A) If you want to run from the bad guy, go to page 84.
B) If you want to poke the bad guy with your magic wand, go to page 149.
C) If you try to hide where you are, go to page 35.
When it comes to presidential politics, here’s a choose-your-own-adventure question to chew on. Given the pendulum swing of partisanship, in which power tends to sway back and forth between the party in power and the dissenting party as each take their revolving places in an unending and usually unproductive tug-of-war match, which would you prefer:
A) Have your candidate of choice elected as president, while the opposing party successfully does everything and everything to make his/her term as unsuccessful as possible.
B) Have your candidate’s opponent elected as president, while your party successfully does everything and everything to make his/her term as unsuccessful as possible.
C) Have your candidate’s opponent elected as president, while your candidate accepts the role of vice president and represents your party’s interests in all major decisions and challenges.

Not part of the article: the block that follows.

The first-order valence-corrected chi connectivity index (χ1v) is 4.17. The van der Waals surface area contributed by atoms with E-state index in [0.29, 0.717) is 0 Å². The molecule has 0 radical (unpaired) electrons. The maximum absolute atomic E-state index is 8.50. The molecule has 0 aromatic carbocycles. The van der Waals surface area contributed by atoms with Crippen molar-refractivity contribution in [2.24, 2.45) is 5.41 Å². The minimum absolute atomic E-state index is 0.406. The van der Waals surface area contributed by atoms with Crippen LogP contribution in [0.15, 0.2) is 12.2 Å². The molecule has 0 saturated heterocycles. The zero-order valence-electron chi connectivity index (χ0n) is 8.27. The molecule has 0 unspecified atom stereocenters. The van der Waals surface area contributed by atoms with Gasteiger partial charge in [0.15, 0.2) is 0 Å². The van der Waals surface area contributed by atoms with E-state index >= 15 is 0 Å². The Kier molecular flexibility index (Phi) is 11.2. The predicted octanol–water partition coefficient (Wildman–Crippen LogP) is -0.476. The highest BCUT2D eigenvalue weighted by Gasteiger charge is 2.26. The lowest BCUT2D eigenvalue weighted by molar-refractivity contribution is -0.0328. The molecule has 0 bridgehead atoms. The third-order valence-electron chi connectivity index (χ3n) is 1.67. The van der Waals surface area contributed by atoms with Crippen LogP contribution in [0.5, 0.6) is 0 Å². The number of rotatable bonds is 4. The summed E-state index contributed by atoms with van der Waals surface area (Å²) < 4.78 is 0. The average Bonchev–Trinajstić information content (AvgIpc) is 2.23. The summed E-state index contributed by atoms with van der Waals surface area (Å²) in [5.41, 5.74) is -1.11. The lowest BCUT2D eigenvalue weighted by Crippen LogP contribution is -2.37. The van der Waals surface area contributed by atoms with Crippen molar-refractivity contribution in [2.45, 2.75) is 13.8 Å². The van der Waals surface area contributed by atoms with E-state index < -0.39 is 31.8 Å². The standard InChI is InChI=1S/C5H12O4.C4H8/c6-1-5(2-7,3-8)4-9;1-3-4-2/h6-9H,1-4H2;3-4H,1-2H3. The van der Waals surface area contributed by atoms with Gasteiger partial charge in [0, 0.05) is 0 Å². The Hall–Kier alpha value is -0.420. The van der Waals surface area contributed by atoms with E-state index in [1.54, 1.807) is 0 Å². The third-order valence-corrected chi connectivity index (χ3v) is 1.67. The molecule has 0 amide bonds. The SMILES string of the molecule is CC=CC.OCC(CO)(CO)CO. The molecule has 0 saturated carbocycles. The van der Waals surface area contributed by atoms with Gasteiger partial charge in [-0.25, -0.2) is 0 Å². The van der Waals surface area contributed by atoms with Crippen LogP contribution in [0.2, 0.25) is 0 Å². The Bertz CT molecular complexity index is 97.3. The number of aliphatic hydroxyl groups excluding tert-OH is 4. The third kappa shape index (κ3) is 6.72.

Careful now. You may be tempted to answer “A,” and who could blame you? Option “B” probably doesn’t tickle your fancy, and “C” likely sounds like a story from a bad science fiction novel about life on a strange planet. But the truth is that “C” was the original framework for this nation, the way in which our founders arranged the vice presidency to function, and the backbone of the Running Mate story.
Think about it for a moment. What good is it to have your party in power if they can’t do anything? Could it possibly be more effective to have your opponent elected if your party has a seat at the table, and with it an opportunity to influence outcomes and initiatives that will most certainly have bipartisan support?
Watch the story play out at runningmatebook.com.